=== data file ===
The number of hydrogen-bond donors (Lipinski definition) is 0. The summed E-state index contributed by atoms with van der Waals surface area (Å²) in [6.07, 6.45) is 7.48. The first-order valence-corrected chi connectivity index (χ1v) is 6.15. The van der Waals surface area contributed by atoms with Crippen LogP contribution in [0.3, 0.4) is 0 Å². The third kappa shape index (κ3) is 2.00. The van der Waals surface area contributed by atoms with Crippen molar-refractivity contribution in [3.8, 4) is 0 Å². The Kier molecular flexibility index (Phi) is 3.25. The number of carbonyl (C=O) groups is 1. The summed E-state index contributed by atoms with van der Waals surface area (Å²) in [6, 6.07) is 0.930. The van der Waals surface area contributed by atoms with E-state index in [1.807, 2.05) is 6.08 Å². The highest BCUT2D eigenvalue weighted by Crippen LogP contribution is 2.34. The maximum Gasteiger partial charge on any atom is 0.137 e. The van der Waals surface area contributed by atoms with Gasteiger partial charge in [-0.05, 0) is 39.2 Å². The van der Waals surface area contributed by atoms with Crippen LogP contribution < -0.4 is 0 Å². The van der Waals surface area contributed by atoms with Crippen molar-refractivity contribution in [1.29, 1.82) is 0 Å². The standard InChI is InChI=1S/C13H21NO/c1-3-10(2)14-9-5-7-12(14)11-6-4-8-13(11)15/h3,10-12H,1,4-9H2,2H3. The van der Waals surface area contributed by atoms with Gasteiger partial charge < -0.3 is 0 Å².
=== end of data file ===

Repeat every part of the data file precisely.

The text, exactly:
The number of hydrogen-bond donors (Lipinski definition) is 0. The summed E-state index contributed by atoms with van der Waals surface area (Å²) in [6.07, 6.45) is 7.48. The first-order valence-corrected chi connectivity index (χ1v) is 6.15. The van der Waals surface area contributed by atoms with Crippen LogP contribution in [0.3, 0.4) is 0 Å². The third kappa shape index (κ3) is 2.00. The van der Waals surface area contributed by atoms with Crippen molar-refractivity contribution in [3.8, 4) is 0 Å². The Kier molecular flexibility index (Phi) is 3.25. The number of carbonyl (C=O) groups is 1. The summed E-state index contributed by atoms with van der Waals surface area (Å²) in [6, 6.07) is 0.930. The van der Waals surface area contributed by atoms with E-state index in [1.807, 2.05) is 6.08 Å². The highest BCUT2D eigenvalue weighted by Crippen LogP contribution is 2.34. The maximum Gasteiger partial charge on any atom is 0.137 e. The van der Waals surface area contributed by atoms with Gasteiger partial charge in [-0.05, 0) is 39.2 Å². The van der Waals surface area contributed by atoms with Crippen LogP contribution < -0.4 is 0 Å². The van der Waals surface area contributed by atoms with Crippen molar-refractivity contribution in [1.29, 1.82) is 0 Å². The standard InChI is InChI=1S/C13H21NO/c1-3-10(2)14-9-5-7-12(14)11-6-4-8-13(11)15/h3,10-12H,1,4-9H2,2H3. The van der Waals surface area contributed by atoms with Gasteiger partial charge < -0.3 is 0 Å².